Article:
The Theory of Everything (2014): REVIEW
Before I begin this Review I want to say two things:
1) Originally this post was going to be of a comedy film, but after login on to Popcorn Time and seeing they had this one (which I never saw when it came out, because it wasn’t available in theaters here) I was internally screaming of excitement and stating that no force on this Earth would stop me from watching it.
2) Congratulations to all of the lovebirds on Valentine’s Day, and I mean the real lovebirds not the ones who like to show it off 24/7 on social media to feel they’re cool, but to those who actually strive to be together and overcome obstacles as well as always trying to understand each other’s flaws. Also to all of those single people around, don’t worry I don’t have a Valentine either… except for my dog, he’s the one that makes me feel like the most amazing person in the world, but remember all the chocolate will be cheaper tomorrow and we live free from the stress of relationship drama. But I wanted to say whoever you are you will find someone who will see all of the amazing things you have to give and they won’t leave at the first sign of trouble, there will be someone that will look at you as if every single wonderful thing in the universe lived inside of you. Until then, please treat yourself with love I know it is hard but you are worthy of affection.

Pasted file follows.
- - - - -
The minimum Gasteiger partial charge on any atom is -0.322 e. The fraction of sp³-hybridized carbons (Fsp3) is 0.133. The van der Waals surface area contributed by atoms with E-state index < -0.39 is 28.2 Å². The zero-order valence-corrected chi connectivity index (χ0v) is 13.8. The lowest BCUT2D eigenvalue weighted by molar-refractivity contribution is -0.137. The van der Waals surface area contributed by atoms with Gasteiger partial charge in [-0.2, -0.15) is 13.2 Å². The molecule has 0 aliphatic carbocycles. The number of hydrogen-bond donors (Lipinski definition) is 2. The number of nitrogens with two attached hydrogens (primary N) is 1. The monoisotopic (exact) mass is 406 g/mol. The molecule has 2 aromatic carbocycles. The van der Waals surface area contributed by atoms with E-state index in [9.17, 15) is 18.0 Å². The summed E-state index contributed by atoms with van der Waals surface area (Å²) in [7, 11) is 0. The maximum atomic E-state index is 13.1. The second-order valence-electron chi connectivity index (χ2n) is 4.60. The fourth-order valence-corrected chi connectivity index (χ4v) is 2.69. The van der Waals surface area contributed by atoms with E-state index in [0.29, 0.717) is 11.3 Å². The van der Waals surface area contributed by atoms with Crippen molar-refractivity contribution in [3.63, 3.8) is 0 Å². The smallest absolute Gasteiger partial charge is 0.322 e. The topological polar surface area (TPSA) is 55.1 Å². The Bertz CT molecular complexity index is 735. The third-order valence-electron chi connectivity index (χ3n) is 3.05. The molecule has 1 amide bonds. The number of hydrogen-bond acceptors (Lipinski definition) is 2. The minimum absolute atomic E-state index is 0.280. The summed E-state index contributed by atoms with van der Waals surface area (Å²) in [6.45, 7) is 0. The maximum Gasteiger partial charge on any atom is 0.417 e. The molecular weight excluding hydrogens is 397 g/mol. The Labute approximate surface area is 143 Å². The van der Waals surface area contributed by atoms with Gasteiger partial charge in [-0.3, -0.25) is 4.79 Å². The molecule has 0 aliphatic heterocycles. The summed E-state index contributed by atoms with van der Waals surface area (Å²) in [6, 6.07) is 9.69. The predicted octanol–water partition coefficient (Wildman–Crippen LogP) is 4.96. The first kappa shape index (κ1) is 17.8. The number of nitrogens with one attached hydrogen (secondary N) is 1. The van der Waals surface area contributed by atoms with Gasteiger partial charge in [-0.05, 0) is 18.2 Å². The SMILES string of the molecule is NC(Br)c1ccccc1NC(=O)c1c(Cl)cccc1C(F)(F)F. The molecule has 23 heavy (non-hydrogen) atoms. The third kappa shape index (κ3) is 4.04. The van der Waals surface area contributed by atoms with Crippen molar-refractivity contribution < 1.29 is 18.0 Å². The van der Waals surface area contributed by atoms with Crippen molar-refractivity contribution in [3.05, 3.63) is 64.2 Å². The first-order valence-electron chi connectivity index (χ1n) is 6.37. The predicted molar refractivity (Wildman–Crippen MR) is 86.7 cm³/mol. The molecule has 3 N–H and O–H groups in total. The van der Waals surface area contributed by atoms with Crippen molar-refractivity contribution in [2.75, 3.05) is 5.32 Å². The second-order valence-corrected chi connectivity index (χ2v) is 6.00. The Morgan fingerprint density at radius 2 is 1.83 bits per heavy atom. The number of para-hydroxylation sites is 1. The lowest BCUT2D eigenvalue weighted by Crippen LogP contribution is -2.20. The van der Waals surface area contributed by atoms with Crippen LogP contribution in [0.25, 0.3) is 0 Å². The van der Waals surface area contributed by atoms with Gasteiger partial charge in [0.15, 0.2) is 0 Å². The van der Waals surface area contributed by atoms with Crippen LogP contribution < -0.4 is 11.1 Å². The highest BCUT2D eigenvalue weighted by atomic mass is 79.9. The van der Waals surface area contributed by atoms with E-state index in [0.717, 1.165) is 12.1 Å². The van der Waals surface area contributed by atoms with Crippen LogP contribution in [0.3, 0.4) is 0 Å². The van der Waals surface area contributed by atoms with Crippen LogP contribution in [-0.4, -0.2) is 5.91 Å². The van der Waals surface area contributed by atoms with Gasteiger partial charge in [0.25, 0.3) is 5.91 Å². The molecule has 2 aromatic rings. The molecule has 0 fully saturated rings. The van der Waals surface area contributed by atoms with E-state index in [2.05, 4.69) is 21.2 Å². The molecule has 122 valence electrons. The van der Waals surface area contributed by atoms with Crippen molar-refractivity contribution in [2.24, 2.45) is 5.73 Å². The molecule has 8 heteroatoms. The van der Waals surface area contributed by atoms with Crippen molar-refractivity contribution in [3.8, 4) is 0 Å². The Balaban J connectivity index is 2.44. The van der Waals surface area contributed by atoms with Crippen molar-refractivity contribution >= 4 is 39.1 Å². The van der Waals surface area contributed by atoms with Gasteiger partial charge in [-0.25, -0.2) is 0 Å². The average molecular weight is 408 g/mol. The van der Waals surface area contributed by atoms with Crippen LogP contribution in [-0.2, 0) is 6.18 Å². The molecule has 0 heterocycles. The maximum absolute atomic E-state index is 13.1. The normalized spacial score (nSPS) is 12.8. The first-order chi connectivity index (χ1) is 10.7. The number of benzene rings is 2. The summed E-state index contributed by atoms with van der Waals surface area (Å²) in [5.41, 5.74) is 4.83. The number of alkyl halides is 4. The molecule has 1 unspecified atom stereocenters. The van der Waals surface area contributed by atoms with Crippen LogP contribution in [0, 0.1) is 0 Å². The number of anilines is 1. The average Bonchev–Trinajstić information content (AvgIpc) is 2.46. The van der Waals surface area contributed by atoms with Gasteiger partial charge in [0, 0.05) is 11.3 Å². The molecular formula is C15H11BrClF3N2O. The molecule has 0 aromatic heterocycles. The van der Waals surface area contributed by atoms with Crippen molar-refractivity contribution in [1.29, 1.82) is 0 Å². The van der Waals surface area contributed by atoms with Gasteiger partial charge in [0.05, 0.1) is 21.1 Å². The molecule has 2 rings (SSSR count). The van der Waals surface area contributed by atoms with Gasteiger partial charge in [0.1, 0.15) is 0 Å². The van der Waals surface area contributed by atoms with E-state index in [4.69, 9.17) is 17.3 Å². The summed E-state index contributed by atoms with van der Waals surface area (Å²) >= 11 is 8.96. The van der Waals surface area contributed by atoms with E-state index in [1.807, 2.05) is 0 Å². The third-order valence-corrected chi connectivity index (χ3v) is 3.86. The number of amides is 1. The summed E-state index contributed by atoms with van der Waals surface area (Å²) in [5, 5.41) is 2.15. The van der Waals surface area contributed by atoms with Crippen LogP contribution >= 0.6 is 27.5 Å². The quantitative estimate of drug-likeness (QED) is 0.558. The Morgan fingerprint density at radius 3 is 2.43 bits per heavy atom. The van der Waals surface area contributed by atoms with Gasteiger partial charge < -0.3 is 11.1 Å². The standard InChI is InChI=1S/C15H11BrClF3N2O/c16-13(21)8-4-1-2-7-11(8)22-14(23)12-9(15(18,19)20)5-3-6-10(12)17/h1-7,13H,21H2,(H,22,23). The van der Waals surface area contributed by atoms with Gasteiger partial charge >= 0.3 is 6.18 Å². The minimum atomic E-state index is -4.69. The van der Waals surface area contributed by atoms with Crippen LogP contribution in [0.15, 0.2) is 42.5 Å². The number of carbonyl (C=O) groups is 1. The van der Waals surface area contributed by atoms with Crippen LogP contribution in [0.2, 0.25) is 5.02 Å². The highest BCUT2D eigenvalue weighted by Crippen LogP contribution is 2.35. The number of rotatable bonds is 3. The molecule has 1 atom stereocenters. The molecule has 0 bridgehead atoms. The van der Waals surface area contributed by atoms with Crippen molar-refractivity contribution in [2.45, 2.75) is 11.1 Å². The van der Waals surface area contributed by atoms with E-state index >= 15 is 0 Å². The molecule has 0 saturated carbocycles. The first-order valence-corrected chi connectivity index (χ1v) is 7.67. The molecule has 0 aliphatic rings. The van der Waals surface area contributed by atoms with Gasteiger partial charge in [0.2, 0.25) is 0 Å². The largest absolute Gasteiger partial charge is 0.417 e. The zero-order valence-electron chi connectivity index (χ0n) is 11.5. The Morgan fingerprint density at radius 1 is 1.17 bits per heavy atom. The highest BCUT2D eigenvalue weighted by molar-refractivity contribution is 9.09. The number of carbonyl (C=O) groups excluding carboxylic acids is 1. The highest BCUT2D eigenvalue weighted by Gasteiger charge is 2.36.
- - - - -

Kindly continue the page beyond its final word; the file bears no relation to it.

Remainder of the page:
Back to the movie review: This has to be one of the most touching movie I’ve seen in a while, every little thing about it was wonderful. I felt happy and sad along with the characters, it felt so real to me unlike other movies that even though they talk about real people they tend to be somewhat unrealistic when compared to their original counterparts. It shows that sometimes no matter how long you are with someone or how much you struggle to find a way to make it work, there’s just no way that it can last forever if eventually things get too difficult for both parts of the relationship; yet this does not mean that all the time spent together was less meaningful than when it started. When we talk about a man like Stephen Hawking sometimes you fear that the story might’ve been saturated with a lot of science-talk and less romantic details, yet director James Marsh managed to find the perfect balance between those two topics (almost the way that Einstein did in the letter he sent to his daughter when he talked about how love was the most powerful energy in the world) which are opposites sort of like Stephen and Jane when we think about their beliefs and the mayors they pursued. They manage to portray his theory in a way everyone, even those that aren’t particularly fans of scientific topics, could understand and enjoy by describing it in a way it could relate to every day life, of how time really does matter when we don’t know how long we’ve got. The photography was amazing, the tonalities in every scene where the beginning would appear to have a more cold-blue tone and later on it turns vibrant with colors as their relationship blooms yet as things change I felt as if though there were still colors but they weren’t as vibrant as the story went though a rough patch everything seemed colder again.